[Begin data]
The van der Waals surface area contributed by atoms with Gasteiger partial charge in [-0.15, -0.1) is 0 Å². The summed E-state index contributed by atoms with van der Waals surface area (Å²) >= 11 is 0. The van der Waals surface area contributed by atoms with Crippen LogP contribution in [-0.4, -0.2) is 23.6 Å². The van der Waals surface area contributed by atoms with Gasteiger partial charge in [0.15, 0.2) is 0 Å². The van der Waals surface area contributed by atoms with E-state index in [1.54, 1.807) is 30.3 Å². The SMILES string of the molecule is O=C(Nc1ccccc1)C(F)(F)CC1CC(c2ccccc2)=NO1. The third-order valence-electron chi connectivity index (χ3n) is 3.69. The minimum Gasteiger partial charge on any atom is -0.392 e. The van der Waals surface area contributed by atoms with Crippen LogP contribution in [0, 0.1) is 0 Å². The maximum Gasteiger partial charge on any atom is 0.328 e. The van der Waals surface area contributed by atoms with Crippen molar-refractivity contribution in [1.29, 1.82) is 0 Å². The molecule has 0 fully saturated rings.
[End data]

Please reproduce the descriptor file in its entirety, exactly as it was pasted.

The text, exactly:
The van der Waals surface area contributed by atoms with Gasteiger partial charge in [-0.15, -0.1) is 0 Å². The summed E-state index contributed by atoms with van der Waals surface area (Å²) >= 11 is 0. The van der Waals surface area contributed by atoms with Crippen LogP contribution in [-0.4, -0.2) is 23.6 Å². The van der Waals surface area contributed by atoms with Gasteiger partial charge in [0.15, 0.2) is 0 Å². The van der Waals surface area contributed by atoms with E-state index in [1.54, 1.807) is 30.3 Å². The SMILES string of the molecule is O=C(Nc1ccccc1)C(F)(F)CC1CC(c2ccccc2)=NO1. The third-order valence-electron chi connectivity index (χ3n) is 3.69. The minimum Gasteiger partial charge on any atom is -0.392 e. The van der Waals surface area contributed by atoms with Crippen LogP contribution in [0, 0.1) is 0 Å². The maximum Gasteiger partial charge on any atom is 0.328 e. The van der Waals surface area contributed by atoms with Crippen molar-refractivity contribution in [1.29, 1.82) is 0 Å². The molecule has 0 fully saturated rings.